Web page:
Do you really want to add up all of these over the phone, even if you know the locations?
Of course not. Your client certainly doesn't want to wait around for you to multiply 54 cents by 9.7 and 8.2.
Get an average going. Understand that most shoots are going to be within a set radius of your HQ.
For me, most shoots are going to be within a 13-mile radius. Is that always true? Of course not. It's a good average though because of where I am at in Las Vegas.
What about your actors? Do you know what rate you'll be paying them for a short film? In Vegas, $12.5/hour is standard for an extra.
Steer clear of SAG contracts until you have a team and some critical mass. You need a seasoned pro to navigate those.
SAG-eligible is okay though - I've worked with those before.
This story was circulated in one of the Christian film groups on Facebook by Donald James Parker:
Do you have a similar story?
If not, don't let it be you.
I realize 99% of us will be shooting short videos. But every now and again, you get that itch and you go shoot a microbudget feature.
3. Price Your Post-Production.
We can break this part down into a few areas.
- Visual fx
- Sound mixing
- DVD/Blu-Ray authoring
Do you know how much you're charging for editing? For that matter, are you lickety-split fast?
You owe it to yourself and your client to complete a job as quickly as possible without sacrificing quality.
I.e. work without distractions.
My productivity has doubled or tripled in the last month. I kid you not. And you can too with the Pomodoro Technique - here's a detailed guide.
If you're laser-focused on your editing, then you can quote a fair and equitable price for your work.
Honestly, editing and the other items are easy. You can see those jobs with clarity.
But are you taking into account the time you will spend emailing, on the phone, or on Skype to smooth over the final product?
This is the support I listed above.
Your time is limited to 24 hours in a day, same as Elon Musk's.
If you're authoring a DVD, are you taking into account the time it takes to ship it? Shipping costs? The wear and tear it places on your burner to create two copies?
It's 2016, nearly 2017, and DVDs are still hanging around (thanks Redbox), but they too will fade away.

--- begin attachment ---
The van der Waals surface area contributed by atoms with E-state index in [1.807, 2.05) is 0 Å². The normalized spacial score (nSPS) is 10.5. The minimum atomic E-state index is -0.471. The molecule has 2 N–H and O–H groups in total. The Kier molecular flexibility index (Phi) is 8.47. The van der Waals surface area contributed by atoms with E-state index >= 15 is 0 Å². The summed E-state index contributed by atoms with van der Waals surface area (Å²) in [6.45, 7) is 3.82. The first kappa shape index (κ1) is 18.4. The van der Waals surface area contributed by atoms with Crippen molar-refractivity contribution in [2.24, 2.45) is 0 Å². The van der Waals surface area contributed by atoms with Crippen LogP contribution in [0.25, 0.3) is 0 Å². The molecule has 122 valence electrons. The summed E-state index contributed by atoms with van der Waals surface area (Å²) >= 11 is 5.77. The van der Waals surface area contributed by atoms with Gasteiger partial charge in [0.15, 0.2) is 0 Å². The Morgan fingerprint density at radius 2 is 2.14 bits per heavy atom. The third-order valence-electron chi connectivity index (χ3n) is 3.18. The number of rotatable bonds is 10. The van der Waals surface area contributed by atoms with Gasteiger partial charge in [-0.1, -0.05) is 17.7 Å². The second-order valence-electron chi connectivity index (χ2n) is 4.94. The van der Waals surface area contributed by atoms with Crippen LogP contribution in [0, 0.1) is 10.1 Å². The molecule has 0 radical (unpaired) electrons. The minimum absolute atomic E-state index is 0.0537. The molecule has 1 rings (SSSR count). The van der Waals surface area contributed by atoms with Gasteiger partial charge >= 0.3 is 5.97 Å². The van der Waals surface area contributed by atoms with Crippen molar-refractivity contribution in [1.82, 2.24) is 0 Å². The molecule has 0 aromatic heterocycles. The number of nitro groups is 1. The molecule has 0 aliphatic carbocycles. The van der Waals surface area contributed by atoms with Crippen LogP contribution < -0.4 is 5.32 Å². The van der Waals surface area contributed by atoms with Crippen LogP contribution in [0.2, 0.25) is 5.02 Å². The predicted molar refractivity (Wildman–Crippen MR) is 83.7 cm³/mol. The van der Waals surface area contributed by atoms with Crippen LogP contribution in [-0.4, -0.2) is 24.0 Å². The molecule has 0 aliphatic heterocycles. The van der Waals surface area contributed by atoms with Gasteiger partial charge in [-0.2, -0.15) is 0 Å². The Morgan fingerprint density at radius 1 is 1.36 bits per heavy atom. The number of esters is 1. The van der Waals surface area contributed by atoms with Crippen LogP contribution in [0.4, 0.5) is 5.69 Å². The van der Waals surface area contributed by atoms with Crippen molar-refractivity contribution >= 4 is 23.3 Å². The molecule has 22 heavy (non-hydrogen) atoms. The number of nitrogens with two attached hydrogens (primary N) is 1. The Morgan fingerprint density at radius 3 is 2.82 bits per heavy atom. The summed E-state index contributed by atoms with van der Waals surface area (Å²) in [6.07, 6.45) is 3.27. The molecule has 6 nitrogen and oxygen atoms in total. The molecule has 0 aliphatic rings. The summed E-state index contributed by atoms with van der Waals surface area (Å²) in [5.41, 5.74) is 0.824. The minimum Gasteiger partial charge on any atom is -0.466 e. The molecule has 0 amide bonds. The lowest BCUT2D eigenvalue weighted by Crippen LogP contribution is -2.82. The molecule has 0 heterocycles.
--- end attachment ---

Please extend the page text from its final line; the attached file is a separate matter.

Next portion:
What about finding music? Do you have the funds in place if it's a crowdfunding video?
What if it's a corporate video for a company with 200 employees and they're sinking advertising costs into promoting their video?
Do you know how much your music bed track will cost?
Put up your right hand.
If you don't price your service right, you will never be the next Christopher Nolan.
I mean it.
Learning how to negotiate allows you to work with larger teams and larger budgets to carry out larger visions. I myself am still learning how to negotiate. Thankfully, I found a virtual mentor in this area through Grant Cardone, and his program quadrupled my company's revenue in 2016 from 2015, and it afforded me the skills and confidence to land and work on 5-figure productions. If you want to invest in yourself and grow as a filmmaker, let me know, and I'll get you two connected.
Whether that's filmmaking or planting churches or starting a Fortune 500 company, you have to be able to count the beans and count enough of them to put bread on the table for you and your folks.
Oh, I just want to make videos for church.
That's fine. Look at what the guys at Elevation are able to do. They are impacting the world by bringing excellence to faith-based videos in a way that scarcely anyone else is - so don't settle or limit yourself.
James Cameron put it this way:
Pick up a camera. Shoot something. No matter how small, no matter how cheesy, no matter whether your friends and your sister star in it. Put your name on it as director. Now you're a director. Everything after that you're just negotiating your budget and your fee.
We are called to be wise as serpents and gentle as doves.
If you have a family, you have to provide for them.
You can provide a service for someone while still putting food on the table.
To help you out, I'm putting together a super epic, detailed tool for just this thing - pricing yourself the right way.
You'll only need to put in a few basic pieces of information, most of which you can ask the prospect in the first conversation.
In a handful of questions, you can have a quote right then and there for them instead of dumbly guessing and getting what amounts to $4.11 per hour in the long run.
I'm going to link you to a simplified version that's floating around on the web; it's not mine, and it doesn't cover every base, but it will get you started.
This tool is up and running and it will do all of the crunching for you that also covers:
- what to charge for your time in searching for music
- costs of music if licensed through the music bed, no matter what kind of video you're shooting (corporate, crowdfunding, church, etc.)
- the time you spend color-correcting/grading
- the time spent backing up footage to the cloud
- location scouting
- visual fx: basic & advanced (e.g. rotoscoping)
- facebook ads
- travel costs/mileage
- travel worksheet for flights, per diem, hotels, etc.
- time spent prospecting
- time spent selling
- time spent closing
and lots more.
You'll simply add in your hourly wage, answer a handful of questions about your client, and then pull the lever and watch the 7's line up.
Hey, this is Vegas baby.
I know how discouraging it can be to create a video, a blog post, or other content only to have the crickets sing its praises.
You have to ask for help with promoting it. I'm sure Ghandi did. Mandela? Yep. Princess Diana? Yar. Jesus said it too: ASK.
Next post, I'll talk about how you can approach strangers and ask them for help with sharing your content. Shucks, I do it with this shindig.
After all, if we want to share the message of hope we have in Jesus, we have to ask for help. That starts with the Almighty, then other people; don't be an island Captain Sparrow.
WHAT WAS YOUR MOST EMBARRASSING PITCH MOMENT? COMMENT BELOW!
Originally published 2.16.16. Edited 12.10.16.